Desiree Dolron: Prelude: Forever Someone Else
GRIMM is pleased to present a new solo exhibition by Desiree Dolron (NL, 1963) focused on photographs documenting her extensive travels. The exhibition is a prelude to a larger body of work that will be the subject of a new monograph, scheduled for publication in 2020.
The title Forever Someone Else refers to a book of selected poems by Fernando Pessoa (1888-1935), a writer, philosopher, mystic and astrologer. Pessoa employed as many as 75 alter egos, referred to as heteronyms, which he deployed at will to disseminate various philosophical and theoretical views.
This exhibition lifts the veil of a body of never previously exhibited work by Dolron. Included are various self-portraits in such distinct environments that each becomes like an alter ego of the artist, functioning much like Pessoa’s heteronyms. The viewer is witness to the artist adapting, changing and evolving with each situation.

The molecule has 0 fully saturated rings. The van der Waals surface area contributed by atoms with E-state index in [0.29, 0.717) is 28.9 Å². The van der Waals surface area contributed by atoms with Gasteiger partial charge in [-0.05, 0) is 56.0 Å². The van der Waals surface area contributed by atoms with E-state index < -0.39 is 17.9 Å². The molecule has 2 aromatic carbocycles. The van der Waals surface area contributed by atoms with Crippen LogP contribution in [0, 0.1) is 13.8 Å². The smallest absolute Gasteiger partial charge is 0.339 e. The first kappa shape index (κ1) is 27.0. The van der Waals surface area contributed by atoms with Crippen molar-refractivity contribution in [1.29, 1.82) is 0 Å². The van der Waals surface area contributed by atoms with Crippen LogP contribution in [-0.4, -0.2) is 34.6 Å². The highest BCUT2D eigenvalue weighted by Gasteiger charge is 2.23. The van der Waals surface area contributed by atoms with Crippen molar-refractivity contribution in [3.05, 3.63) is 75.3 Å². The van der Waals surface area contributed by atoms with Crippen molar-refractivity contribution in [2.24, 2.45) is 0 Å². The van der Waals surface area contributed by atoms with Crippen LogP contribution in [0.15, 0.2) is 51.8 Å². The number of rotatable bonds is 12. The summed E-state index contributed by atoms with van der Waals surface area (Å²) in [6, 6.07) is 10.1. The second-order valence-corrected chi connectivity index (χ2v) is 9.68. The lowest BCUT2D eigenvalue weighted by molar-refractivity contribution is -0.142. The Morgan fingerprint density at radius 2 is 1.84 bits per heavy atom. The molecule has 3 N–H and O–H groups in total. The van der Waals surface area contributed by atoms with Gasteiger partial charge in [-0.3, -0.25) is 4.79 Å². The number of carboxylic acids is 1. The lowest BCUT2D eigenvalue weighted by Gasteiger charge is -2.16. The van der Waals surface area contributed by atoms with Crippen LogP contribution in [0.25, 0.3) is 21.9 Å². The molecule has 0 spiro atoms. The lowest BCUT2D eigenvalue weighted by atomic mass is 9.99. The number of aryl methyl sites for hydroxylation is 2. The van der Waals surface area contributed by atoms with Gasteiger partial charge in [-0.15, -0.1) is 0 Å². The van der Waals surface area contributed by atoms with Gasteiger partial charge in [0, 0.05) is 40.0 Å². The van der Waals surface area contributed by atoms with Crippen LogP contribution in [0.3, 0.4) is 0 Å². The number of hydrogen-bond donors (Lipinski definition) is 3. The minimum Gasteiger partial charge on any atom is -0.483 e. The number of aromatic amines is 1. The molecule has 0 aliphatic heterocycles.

Starting with works from 1991, the exhibition shows photographs taken in Pakistan and India depicting Romani, the world’s oldest roaming nomad tribe. We see proud people looking defiantly into the camera. The earliest self-portrait in the exhibition shows Dolron when she returned to the site in 1997, posing with an AK-47 amidst child soldiers.
In stark contrast is a group of images taken that same year (1997) from the Wigstock festival in New York City: groups of celebrating drag queens with big hair and selfmade eccen- tric hats, Desiree happily posing with one of them in another self-portrait.
Three individual, powerful images are shown on another wall; a speeding car, symbol of the American dream, taken in Cuba (2002), a beautiful girl from the Dominican Republic looking melancholically into the camera (2001) and a desert landscape at night in California (1990); the blacks intense, the light subdued.
What unites all the exhibited images is that they are all about dreams, of people in pursuit of happiness. Pessoa treasured the ‘dream’ as the highest attainable, the rest only a means to get there and we see the same here through Dolron’s lense. ‘Prelude (Forever Someone Else)’ embodies a sense of be- coming that binds these works together. Everything is in a state of flux.
“I know not what tomorrow will bring”
– Pessoa’s last writing, he died the next day, November 30th, 1935.